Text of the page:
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Microsoft announces phi-3-mini compact LLM

Though it may seem big at 1.3 billion parameters, phi-3-mini is the latest in Microsoft’s series of lightweight large language models.

By Greg Noone

Microsoft has debuted phi-3-mini, a compact large language model (LLM) in its new family of Phi-3 models. A successor to its previous compact model family Phi-2, the software giant claimed in a paper published on Arxiv that phi-3-mini is both small enough to be installed on a phone and equivalent in performance to larger LLMs. In a paper published on arXiv, Microsoft also announced the creation of two larger models in the Phi-3 family: phi-3-small and phi-3-medium variants. The company did not reveal when any versions of Phi-3 would be released to the wider public.

“We introduce phi-3-mini, a 3.8 billion parameter language model trained on 3.3. trillion tokens, whose overall performance, as measured by both academic benchmarks and internal testing, rivals that of models such as Mixtral 8x7B and GPT 3.5,” said Microsoft. “The innovation lies entirely in our dataset for training, a scaled-up version of the one used for phi-2, composed of heavily filtered web data and synthetic data. The model is also further aligned for robustness, safety, and chat format.”

A photo of Microsoft's Bing AI chatbot working on a mobile phone, used to illustrate a story about its new phi-mini-3 compact LLM.
Microsoft’s Bing AI chatbot in action on a mobile phone. The software giant has since announced its creation of phi-3-mini, a compact LLM that can run locally on a smartphone or a laptop. (Photo by Shutterstock)

phi-3-mini small enough to be run on a smartphone

phi-3-mini has been trained on a training methodology that utilises heavily filtered training data scraped from the open internet in such a way as to “deviate from the standard scaling laws” that typically govern how the construction of LLMs influences their capabilities. The model performed well in subsequent open-source benchmarking exams, added Microsoft, including the GSM8K arithmetic reasoning test and OpenBookQA, a question-answering dataset designed to assess comprehension. 

How well phi-3-mini performs when interacting with the wider public remains to be seen. Microsoft also acknowledged existing weaknesses in the model. Most of these derive from its small size, including phi-3-mini’s restriction to the English language and familiar challenges with hallucinations. Additionally, said Microsoft, “the model simply does not have the capacity to store too much “factual knowledge,” benchmarking poorly against the TriviaQA reading comprehension dataset. It added, however, that this problem may be resolved in future updates that pair phi-3-mini with a search engine.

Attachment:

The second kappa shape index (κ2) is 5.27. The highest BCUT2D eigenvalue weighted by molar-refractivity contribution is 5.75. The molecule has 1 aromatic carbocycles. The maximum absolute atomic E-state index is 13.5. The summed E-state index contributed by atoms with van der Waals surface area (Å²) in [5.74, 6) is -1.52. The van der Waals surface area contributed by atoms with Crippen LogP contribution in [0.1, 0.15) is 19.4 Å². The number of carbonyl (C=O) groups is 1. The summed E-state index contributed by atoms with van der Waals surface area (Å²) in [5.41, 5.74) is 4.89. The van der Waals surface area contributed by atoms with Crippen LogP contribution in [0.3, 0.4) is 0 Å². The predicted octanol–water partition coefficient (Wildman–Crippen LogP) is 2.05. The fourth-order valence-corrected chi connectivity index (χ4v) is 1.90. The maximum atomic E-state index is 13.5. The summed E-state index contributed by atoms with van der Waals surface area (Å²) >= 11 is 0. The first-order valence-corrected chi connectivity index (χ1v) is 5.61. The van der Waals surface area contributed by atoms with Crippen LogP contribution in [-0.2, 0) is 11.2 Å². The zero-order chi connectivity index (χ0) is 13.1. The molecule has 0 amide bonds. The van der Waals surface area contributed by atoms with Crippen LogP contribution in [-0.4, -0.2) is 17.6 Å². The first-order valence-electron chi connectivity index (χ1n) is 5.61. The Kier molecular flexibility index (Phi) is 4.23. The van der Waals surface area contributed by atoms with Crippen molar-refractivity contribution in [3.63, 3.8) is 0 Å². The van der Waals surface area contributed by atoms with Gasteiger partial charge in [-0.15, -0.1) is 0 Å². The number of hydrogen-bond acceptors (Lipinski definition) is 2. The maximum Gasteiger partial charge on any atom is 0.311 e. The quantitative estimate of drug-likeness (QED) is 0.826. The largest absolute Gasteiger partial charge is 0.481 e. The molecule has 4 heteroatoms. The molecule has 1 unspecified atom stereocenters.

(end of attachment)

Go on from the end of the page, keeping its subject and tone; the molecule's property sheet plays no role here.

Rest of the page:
Huge potential market for compact LLMs

phi-3-mini joins a growing market for compact LLMs, which not only offer accessibility to complex AI systems to users on their local devices but are also easier for technology companies to build and train. Examples of small LLMs include the open-sourced GPT-Neo from EleutherAI, which boasts 2.7bn parameters, Google’s Gemma 2B and Huawei’s TinyBERT

Earlier this year, The Information broke the news that Microsoft had created a new team dedicated to building compact LLMs. Founder and CTO of, Victor Botev, welcomes this commitment. “Microsoft is wisely looking beyond the “bigger is better” mindset,” says Botev. “Models like Phi-3 clearly demonstrate that with the right data and training approach, advanced AI capabilities need not require building ever-larger models,- a deciding factor for businesses where cost-to-quality ratio is critical.”  

In time, Botev anticipates greater specialisation of these compact LLMs as businesses fit them to specific use cases. “To truly unlock the potential of models like Phi-3, the user experience and interfaces must also be specialised for particular domains,” he argues. “Rather than expecting a single generalist model to excel at all tasks, purpose-built interfaces and workflows allow for more targeted implementations. With applications across the sciences, business and more in mind, front-end specialisation is key to realising the power of these nimble yet advanced models.”

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